Tuesday, August 11, 2009

On a Clear Day

Follow the money! This is great advice in nearly every situation and certainly sound reasoning in choosing investment sectors. Where is money headed these days? Government money, at least in terms of the Recovery Act funding is headed toward environmental protection and energy development projects. The same might be true in the private sector where both venture and private equity are seeking the next paradigm-shifting technology that will solve our fossil fuel conundrum.

In the meantime there are some great companies offering products that mitigate the worse characteristics of fossil fuels at least in terms of reducing the worst pollution emissions.

CoaLogix, Inc., a private company owned by Acorn Energy, Inc. (ACFN: Nasdaq) sells the catalyst used in Selective Catalytic Reduction (SCR) equipment installed on power plant facilities. The company recently received a new orders valued at a total of $5.5 million from a Midwestern electric utility and five other unnamed electric utilities. The contracts cover SCR regeneration and management services aimed at reducing nitrogen oxide (NOx) and other toxic emissions.

FuelTech, Inc. (FTEK: Nasdaq) is another player in the environmental equipment and services arena. Its air pollution control equipment is used by power plants and industrial customers to reduce nitrogen oxide in flue gas from boilers, incinerators, furnaces and other stationary combustion sources. FuelTech goes one step further than CoaLogix with Selective Non-Catalytic Reduction (SNCR) as well as SCR-based products. SNCR can be used in combination with SCR to achieve 65% to 85% reduction in NOx at a lower cost than conventional SCR systems.

On the basis of forward earnings FTEK is trading at 28.4 times. The company has met the challenge of soft demand over the last year with a reduction in personnel. Consensus estimates suggest the worst might be over for FuelTech as 2010 EPS estimates reflect a significant increase in earnings over 2009.

Acorn Energy, which is organized as a holding company, is not yet profitable. ACFN shares trade at 1.4 times total book value and 2.6 times tangible book value. Sales at CoaLogix have been climbing at a rapid rate and the net loss is diminishing. There are no published estimates for Acorn Energy, but it looks promising for a turn to profitability on higher sales volume.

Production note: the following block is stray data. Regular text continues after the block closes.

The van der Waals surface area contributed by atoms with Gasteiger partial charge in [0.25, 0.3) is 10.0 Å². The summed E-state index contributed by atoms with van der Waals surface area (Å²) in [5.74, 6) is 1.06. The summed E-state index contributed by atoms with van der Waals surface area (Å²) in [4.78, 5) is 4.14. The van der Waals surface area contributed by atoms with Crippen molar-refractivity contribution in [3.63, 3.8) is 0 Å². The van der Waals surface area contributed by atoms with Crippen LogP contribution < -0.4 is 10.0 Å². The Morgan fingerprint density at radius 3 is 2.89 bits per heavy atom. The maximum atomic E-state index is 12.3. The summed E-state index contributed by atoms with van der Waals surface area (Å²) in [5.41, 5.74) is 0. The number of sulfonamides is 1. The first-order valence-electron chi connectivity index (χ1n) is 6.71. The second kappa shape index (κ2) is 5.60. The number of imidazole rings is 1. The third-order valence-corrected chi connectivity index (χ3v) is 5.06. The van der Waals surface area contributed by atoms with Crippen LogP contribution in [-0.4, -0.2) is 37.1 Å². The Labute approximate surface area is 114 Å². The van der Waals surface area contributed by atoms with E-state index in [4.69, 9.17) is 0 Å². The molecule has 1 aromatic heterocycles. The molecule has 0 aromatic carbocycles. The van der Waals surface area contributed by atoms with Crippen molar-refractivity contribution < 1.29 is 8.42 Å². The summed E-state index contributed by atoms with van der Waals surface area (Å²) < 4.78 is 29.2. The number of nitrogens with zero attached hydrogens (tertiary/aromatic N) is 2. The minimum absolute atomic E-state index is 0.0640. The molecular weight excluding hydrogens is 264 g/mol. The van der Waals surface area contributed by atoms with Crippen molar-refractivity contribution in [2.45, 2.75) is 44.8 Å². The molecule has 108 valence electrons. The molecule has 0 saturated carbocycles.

FuelTech and CoaLogix have several mid- and large-cap competitors. Alstom (ALO: Paris) based in France and Hitachi (HIT: NYSE or 6501: Tokyo) also targets the power industry with SCR equipment and pollution abatement solutions. Both are highly diversified companies with interests in industrial equipment and infrastructure of various kinds in addition to pollution abatement. Indeed, we believe environmental trends and factors have little bearing on the valuation of either ALO or HIT.

U.S.-based competitors include Babcock & Wilcox (private), Peerless Manufacturing (private) and Foster Wheeler (FWLT: Nasdaq). Foster Wheeler caters to the power and energy industry with construction and engineering services as well as pollution abatement solutions. In contrast to ACFN and FTEK, shares of Foster Wheeler appear to be a bargain at 9.3 times trailing earnings. However, the forward PE of 12.7 times, suggests the company is still working through the front end of a turnaround period with difficult comparisons in the second half of 2009.

Neither the author of the Small Cap Strategist web log, Crystal Equity Research nor its affiliates have a beneficial interest in the companies mentioned herein.

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